5. A method as claimed in any one the preceding claims, characterised in that the wafer is displaced in an oscillatory manner.
6. A method as claimed in claim 5, characterised in that the amplitude of the oscillatory displacement is gradually decreased before the external voltage source is disconnected.
7. A method as claimed in any one the preceding claims, characterised in that the displacement is effected by at least one air jet directed at the wafer through ducting means in the chuck.
8. A method as claimed in any one the preceding claims, characterised in that after disconnecting the external voltage source the conductive member is shorted to the contact means.
US06/645,631 1984-02-10 1984-08-30 Electrostatic chuck loading Expired - Lifetime US4554611A (en)

Priority Applications (2)

Application Number Priority Date Filing Date Title
GB8403547A GB2154365A (en) 1984-02-10 1984-02-10 Loading semiconductor wafers on an electrostatic chuck
GB8403547 1984-02-10

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US4554611A true US4554611A (en) 1985-11-19

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Cited By (52)

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US4645218A (en) * 1984-07-31 1987-02-24 Kabushiki Kaisha Tokuda Seisakusho Electrostatic chuck
DE3718940A1 (en) * 1986-06-09 1987-12-10 Teradyne Inc Anpassungsfaehige connection
US5001594A (en) * 1989-09-06 1991-03-19 Mcnc Electrostatic handling device
DE4107752A1 (en) * 1990-03-13 1991-09-26 Fuji Electric Co Ltd Electrostatic chuck for a scheibenfoermiges substrate
US5055964A (en) * 1990-09-07 1991-10-08 International Business Machines Corporation Electrostatic chuck having tapered electrodes
US5099571A (en) * 1990-09-07 1992-03-31 International Business Machines Corporation Method for fabricating a split-ring electrostatic chuck
US5166856A (en) * 1991-01-31 1992-11-24 International Business Machines Corporation Electrostatic chuck with diamond coating
US5184398A (en) * 1991-08-30 1993-02-09 Texas Instruments Incorporated In-situ real-time sheet resistance measurement method
US5191506A (en) * 1991-05-02 1993-03-02 International Business Machines Corporation Ceramic electrostatic chuck
US5207437A (en) * 1991-10-29 1993-05-04 International Business Machines Corporation Ceramic electrostatic wafer chuck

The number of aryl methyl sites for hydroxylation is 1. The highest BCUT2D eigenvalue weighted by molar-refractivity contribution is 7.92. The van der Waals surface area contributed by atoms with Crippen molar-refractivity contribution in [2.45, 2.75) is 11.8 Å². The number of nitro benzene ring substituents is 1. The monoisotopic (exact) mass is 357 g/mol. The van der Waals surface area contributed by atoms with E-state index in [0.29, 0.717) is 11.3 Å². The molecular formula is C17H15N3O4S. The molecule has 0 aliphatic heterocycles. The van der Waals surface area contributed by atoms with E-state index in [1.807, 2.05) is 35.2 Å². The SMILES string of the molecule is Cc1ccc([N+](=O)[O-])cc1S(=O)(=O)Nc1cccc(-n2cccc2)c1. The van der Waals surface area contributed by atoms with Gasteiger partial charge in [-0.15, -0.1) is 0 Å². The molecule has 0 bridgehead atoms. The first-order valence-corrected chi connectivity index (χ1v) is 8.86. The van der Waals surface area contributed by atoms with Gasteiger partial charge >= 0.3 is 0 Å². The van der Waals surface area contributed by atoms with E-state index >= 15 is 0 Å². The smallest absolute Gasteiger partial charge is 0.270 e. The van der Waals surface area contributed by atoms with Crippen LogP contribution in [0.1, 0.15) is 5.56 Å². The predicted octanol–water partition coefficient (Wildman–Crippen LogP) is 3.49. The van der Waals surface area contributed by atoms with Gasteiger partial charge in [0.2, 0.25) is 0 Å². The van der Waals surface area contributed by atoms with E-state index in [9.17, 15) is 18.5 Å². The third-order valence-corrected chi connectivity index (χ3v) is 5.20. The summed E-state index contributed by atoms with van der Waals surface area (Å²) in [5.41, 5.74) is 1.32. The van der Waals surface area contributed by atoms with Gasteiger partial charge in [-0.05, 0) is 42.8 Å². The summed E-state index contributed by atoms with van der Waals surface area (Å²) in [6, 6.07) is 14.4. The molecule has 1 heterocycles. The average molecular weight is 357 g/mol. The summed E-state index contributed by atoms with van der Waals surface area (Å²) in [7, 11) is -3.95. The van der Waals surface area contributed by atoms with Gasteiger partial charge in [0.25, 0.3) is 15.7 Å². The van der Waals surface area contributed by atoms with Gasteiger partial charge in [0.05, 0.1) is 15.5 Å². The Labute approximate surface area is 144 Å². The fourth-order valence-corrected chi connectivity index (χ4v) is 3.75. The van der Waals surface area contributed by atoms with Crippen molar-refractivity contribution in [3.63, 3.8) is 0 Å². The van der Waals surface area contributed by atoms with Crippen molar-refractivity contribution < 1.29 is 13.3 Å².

US5315473A (en) * 1992-01-21 1994-05-24 Applied Materials, Inc. Isolated electrostatic chuck and excitation method
US5325261A (en) * 1991-05-17 1994-06-28 Unisearch Limited Electrostatic chuck with improved release
US5355577A (en) * 1992-06-23 1994-10-18 Cohn Michael B Method and apparatus for the assembly of microfabricated devices
US5384681A (en) * 1993-03-01 1995-01-24 Toto Ltd. Electrostatic chuck
US5452177A (en) * 1990-06-08 1995-09-19 Varian Associates, Inc. Electrostatic wafer clamp
US5463525A (en) * 1993-12-20 1995-10-31 International Business Machines Corporation Guard ring electrostatic chuck
US5467249A (en) * 1993-12-20 1995-11-14 International Business Machines Corporation Electrostatic chuck with reference electrode
US5545291A (en) * 1993-12-17 1996-08-13 The Regents Of The University Of California Method for fabricating self-assembling microstructures
US5552955A (en) * 1994-02-03 1996-09-03 Anelva Corporation Substrate removal method and mechanism for effecting the method
US5600530A (en) * 1992-08-04 1997-02-04 The Morgan Crucible Company Plc Electrostatic chuck
US5669977A (en) * 1995-12-22 1997-09-23 Lam Research Corporation Shape memory alloy lift pins for semiconductor processing equipment
US5671116A (en) * 1995-03-10 1997-09-23 Lam Research Corporation Multilayered electrostatic chuck and method of manufacture thereof
US5745332A (en) * 1996-05-08 1998-04-28 Applied Materials, Inc. Monopolar electrostatic chuck having an electrode in contact with a workpiece